American Date Industry Readies Its Products for Ramadan
By M. Scott Bortot, Staff Writer,
Farmers and distributors offer solutions for
short supplies of fresh dates
A shipment of medjool
dates arrives at Halalco in Virginia.
In some years, Ramadan and nature are in harmony,
and American Muslims can break their daily fasts with fresh, luscious dates.
This is not one of those years.
"It is kind of a struggle because there is nothing
we can do about it," said Mark Goulet, general manager of Shields Date Gardens
in California. "Our yields will not change, so they have to have last year's
Date harvesting season in America runs from about
mid-August to mid-November, depending on the variety. With Ramadan this year
starting around August 11, fresh dates will be absent from almost all Muslim
Americans' iftar tables.
Dates will be available in stores, but most will be
old and not the best quality. That's why Mohammed Abdul Aleem, chief executive
and co-founder of online portal IslamiCity, advised his customers to make
"We've already sent out our first broadcast that if
people want to order their dates in advance so that they can get it at the first
of Ramadan, they need to order now," Aleem said. "Last year we started educating
our users by saying, 'Look, if you want to buy dates, if you want to buy fresh
dates, you can buy them right now and freeze them.'"
Online date retailers such as Aleem and date
producers agree that freezing dates is the best way to guarantee near-fresh
taste over long periods. When it comes time to use the dates, Aleem suggests
covering them with a wet towel and placing them in an oven at a low temperature.
This way, he says, the dates will retain their natural moisture.
American date farmers estimate they produce 30
million pounds of the crop annually. California grows about 95 percent of the
country's dates. The varieties grown in the United States originate mostly in
Iraq, Algeria and Morocco.
The most popular date variety in America - for
Muslims and non-Muslims alike - is the medjool. First transplanted to America
from Morocco in the 1920s, medjool date palms thrive in California's Coachella
Valley and Bard Valley. Medjool dates are valued for their taste and thick,
meaty flesh and firm body.
For this Ramadan, medjools will be hard to find.
Aleem, though, has a supply he ordered for his customers through his source at
Leja Farms in the Coachella Valley.
Greg Leja, sales executive of Leja Farms, said his
operation stores, packs and sends medjools for Aleem's customers. For Leja Farms
to store an entire crop of medjools or other dates from last year's harvest for
Ramadan is not practical.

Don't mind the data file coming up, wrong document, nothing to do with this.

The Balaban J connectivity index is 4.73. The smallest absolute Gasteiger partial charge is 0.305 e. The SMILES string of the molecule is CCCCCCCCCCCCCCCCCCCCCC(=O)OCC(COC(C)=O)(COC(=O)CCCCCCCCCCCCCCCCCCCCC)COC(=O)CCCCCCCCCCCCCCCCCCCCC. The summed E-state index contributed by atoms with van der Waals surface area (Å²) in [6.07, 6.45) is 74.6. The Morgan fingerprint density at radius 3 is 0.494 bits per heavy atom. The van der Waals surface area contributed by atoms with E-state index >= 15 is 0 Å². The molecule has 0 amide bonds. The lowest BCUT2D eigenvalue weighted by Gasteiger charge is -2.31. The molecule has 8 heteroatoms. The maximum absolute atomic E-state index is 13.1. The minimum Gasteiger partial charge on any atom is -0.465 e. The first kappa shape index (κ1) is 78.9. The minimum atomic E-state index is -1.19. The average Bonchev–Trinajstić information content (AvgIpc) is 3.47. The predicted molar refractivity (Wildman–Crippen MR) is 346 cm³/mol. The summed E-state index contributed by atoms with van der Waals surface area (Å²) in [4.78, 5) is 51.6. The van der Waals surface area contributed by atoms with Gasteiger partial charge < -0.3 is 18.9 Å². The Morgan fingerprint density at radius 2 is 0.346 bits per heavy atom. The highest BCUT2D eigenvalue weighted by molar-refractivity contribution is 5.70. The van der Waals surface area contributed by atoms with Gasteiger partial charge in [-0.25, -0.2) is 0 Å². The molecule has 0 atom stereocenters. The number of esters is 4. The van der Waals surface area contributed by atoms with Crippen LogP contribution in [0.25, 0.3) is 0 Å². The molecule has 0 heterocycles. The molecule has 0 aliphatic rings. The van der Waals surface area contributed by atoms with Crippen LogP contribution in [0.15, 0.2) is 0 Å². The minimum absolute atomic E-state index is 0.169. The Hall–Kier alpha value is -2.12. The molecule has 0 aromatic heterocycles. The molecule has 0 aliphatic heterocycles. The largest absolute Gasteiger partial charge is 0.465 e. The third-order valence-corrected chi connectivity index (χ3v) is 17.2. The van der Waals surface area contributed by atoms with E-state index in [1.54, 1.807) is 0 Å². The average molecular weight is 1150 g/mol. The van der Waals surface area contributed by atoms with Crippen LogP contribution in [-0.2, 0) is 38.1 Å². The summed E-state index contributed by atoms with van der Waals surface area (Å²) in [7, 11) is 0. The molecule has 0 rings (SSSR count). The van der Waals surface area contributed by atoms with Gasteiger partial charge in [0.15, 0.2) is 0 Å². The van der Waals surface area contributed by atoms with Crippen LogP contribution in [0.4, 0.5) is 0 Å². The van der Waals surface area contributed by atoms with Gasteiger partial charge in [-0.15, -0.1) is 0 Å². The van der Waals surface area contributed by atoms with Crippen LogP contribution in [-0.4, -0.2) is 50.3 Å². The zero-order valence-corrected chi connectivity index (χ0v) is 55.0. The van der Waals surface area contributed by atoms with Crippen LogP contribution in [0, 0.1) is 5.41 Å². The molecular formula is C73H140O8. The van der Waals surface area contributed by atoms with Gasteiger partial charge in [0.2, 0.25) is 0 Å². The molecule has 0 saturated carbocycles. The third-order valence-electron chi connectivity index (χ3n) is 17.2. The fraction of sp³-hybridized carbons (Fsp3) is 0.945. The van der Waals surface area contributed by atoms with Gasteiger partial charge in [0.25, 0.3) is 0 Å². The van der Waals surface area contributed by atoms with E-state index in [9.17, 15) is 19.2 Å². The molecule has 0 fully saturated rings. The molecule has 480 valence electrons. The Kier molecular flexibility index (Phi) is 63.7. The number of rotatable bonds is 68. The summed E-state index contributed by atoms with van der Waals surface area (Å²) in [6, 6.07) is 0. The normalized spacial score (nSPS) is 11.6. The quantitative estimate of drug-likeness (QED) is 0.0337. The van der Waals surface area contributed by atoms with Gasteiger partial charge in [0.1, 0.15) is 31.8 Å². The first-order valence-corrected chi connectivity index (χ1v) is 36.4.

"It becomes an expense because you have to have
storage space and hold the crop in freezing rooms," Leja said. Rather than hold
the harvest, Leja sells to the general market.
Leja and other date producers say date sales for
Ramadan have generally been increasing, but now that Ramadan has slipped to the
early side of the harvest, they expect sales to fall off. Only 5 percent of Leja
Farms' date sales will come from Ramadan this year.
"When [Ramadan] was back in November or even early
December, my sales for it were about 25 percent," Leja said. That timing is
ideal for growers, packers and shippers because they can reduce long-term
It is also great for consumers because dates are
plentiful and fresh.
Even if the dates aren't fresh, Muslims still need
them to break the fast during Ramadan. For Abdul Mateen Chida, owner of Islamic
supermarket Halalco in Virginia, selling dates during Ramadan is easy - when
supplies are available.
"By the time we placed an order for the dates, our
supplier, the main supplier [in California], he was out of them," Chida said.
"So we had to get it from here and there and from different sources."
Although some California dates will be on Halalco's
shelves, Chida said they will share space with dates from Algeria and Tunisia.
Customers, however, will be disappointed.
"The United States' quality of dates is far superior
to the other ones," Chida said. "The medjool dates in America are superior to
any other dates."
Those who are disappointed by the dates they eat
this Ramadan can prepare for next year: The fresh dates will be available on
store shelves and online by the end of December, ready for freezing. Ramadan and
the date harvest will be in harmony again in about 20 years.
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